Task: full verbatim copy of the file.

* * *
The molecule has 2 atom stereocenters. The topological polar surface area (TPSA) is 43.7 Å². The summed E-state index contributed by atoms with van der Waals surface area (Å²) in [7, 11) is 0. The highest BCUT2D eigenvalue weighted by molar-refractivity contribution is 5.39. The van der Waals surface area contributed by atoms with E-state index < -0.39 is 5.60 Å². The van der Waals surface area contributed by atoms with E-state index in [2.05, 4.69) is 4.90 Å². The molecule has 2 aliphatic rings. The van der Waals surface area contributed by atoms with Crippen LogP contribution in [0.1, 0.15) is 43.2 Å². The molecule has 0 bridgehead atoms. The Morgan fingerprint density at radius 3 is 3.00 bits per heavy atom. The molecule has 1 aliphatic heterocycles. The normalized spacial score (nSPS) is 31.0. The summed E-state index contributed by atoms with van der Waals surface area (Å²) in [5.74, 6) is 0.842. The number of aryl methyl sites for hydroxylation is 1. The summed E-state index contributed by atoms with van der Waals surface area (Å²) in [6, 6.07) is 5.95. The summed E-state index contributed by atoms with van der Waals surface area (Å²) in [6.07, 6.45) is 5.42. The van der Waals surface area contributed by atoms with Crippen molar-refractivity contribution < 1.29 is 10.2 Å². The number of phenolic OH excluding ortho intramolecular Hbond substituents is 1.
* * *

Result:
The molecule has 2 atom stereocenters. The topological polar surface area (TPSA) is 43.7 Å². The summed E-state index contributed by atoms with van der Waals surface area (Å²) in [7, 11) is 0. The highest BCUT2D eigenvalue weighted by molar-refractivity contribution is 5.39. The van der Waals surface area contributed by atoms with E-state index < -0.39 is 5.60 Å². The van der Waals surface area contributed by atoms with E-state index in [2.05, 4.69) is 4.90 Å². The molecule has 2 aliphatic rings. The van der Waals surface area contributed by atoms with Crippen LogP contribution in [0.1, 0.15) is 43.2 Å². The molecule has 0 bridgehead atoms. The Morgan fingerprint density at radius 3 is 3.00 bits per heavy atom. The molecule has 1 aliphatic heterocycles. The normalized spacial score (nSPS) is 31.0. The summed E-state index contributed by atoms with van der Waals surface area (Å²) in [5.74, 6) is 0.842. The number of aryl methyl sites for hydroxylation is 1. The summed E-state index contributed by atoms with van der Waals surface area (Å²) in [6, 6.07) is 5.95. The summed E-state index contributed by atoms with van der Waals surface area (Å²) in [6.07, 6.45) is 5.42. The van der Waals surface area contributed by atoms with Crippen molar-refractivity contribution < 1.29 is 10.2 Å². The number of phenolic OH excluding ortho intramolecular Hbond substituents is 1.